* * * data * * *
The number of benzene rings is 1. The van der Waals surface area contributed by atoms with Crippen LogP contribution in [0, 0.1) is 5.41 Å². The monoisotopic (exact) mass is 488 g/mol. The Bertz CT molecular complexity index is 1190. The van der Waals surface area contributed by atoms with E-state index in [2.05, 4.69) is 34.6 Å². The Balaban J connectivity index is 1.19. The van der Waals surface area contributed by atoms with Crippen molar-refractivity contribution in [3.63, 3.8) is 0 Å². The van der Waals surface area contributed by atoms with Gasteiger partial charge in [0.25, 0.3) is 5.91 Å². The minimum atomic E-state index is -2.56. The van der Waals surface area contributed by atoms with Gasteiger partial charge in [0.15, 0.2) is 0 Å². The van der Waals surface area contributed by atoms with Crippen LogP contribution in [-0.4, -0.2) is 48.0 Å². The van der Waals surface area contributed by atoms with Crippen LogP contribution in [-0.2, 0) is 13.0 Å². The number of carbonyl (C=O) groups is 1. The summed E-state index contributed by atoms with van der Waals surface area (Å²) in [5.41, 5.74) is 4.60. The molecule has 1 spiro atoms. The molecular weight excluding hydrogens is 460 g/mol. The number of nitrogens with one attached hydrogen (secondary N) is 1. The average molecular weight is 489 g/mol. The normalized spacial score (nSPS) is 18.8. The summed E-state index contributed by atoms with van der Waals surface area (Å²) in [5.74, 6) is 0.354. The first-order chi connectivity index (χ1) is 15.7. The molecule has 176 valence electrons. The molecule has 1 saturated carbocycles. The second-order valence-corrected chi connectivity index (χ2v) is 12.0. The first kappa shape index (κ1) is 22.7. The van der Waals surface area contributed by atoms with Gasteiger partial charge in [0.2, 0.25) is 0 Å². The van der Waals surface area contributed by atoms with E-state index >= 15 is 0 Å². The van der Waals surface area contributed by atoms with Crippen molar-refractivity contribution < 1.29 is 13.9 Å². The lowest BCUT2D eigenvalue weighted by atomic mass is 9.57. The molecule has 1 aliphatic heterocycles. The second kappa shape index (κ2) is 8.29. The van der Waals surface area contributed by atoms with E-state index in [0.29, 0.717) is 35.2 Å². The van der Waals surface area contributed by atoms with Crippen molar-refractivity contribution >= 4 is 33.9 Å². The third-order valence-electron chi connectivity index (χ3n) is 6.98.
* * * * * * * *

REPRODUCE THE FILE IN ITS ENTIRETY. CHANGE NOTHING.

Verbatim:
The number of benzene rings is 1. The van der Waals surface area contributed by atoms with Crippen LogP contribution in [0, 0.1) is 5.41 Å². The monoisotopic (exact) mass is 488 g/mol. The Bertz CT molecular complexity index is 1190. The van der Waals surface area contributed by atoms with E-state index in [2.05, 4.69) is 34.6 Å². The Balaban J connectivity index is 1.19. The van der Waals surface area contributed by atoms with Crippen molar-refractivity contribution in [3.63, 3.8) is 0 Å². The van der Waals surface area contributed by atoms with Gasteiger partial charge in [0.25, 0.3) is 5.91 Å². The minimum atomic E-state index is -2.56. The van der Waals surface area contributed by atoms with Gasteiger partial charge in [0.15, 0.2) is 0 Å². The van der Waals surface area contributed by atoms with Crippen LogP contribution in [-0.4, -0.2) is 48.0 Å². The van der Waals surface area contributed by atoms with Crippen LogP contribution in [-0.2, 0) is 13.0 Å². The number of carbonyl (C=O) groups is 1. The summed E-state index contributed by atoms with van der Waals surface area (Å²) in [5.41, 5.74) is 4.60. The molecule has 1 spiro atoms. The molecular weight excluding hydrogens is 460 g/mol. The number of nitrogens with one attached hydrogen (secondary N) is 1. The average molecular weight is 489 g/mol. The normalized spacial score (nSPS) is 18.8. The summed E-state index contributed by atoms with van der Waals surface area (Å²) in [5.74, 6) is 0.354. The first-order chi connectivity index (χ1) is 15.7. The molecule has 176 valence electrons. The molecule has 1 saturated carbocycles. The second-order valence-corrected chi connectivity index (χ2v) is 12.0. The first kappa shape index (κ1) is 22.7. The van der Waals surface area contributed by atoms with Gasteiger partial charge in [0.2, 0.25) is 0 Å². The van der Waals surface area contributed by atoms with E-state index >= 15 is 0 Å². The van der Waals surface area contributed by atoms with Crippen molar-refractivity contribution < 1.29 is 13.9 Å². The lowest BCUT2D eigenvalue weighted by atomic mass is 9.57. The molecule has 1 aliphatic heterocycles. The second kappa shape index (κ2) is 8.29. The van der Waals surface area contributed by atoms with E-state index in [0.29, 0.717) is 35.2 Å². The van der Waals surface area contributed by atoms with Crippen molar-refractivity contribution >= 4 is 33.9 Å². The third-order valence-electron chi connectivity index (χ3n) is 6.98.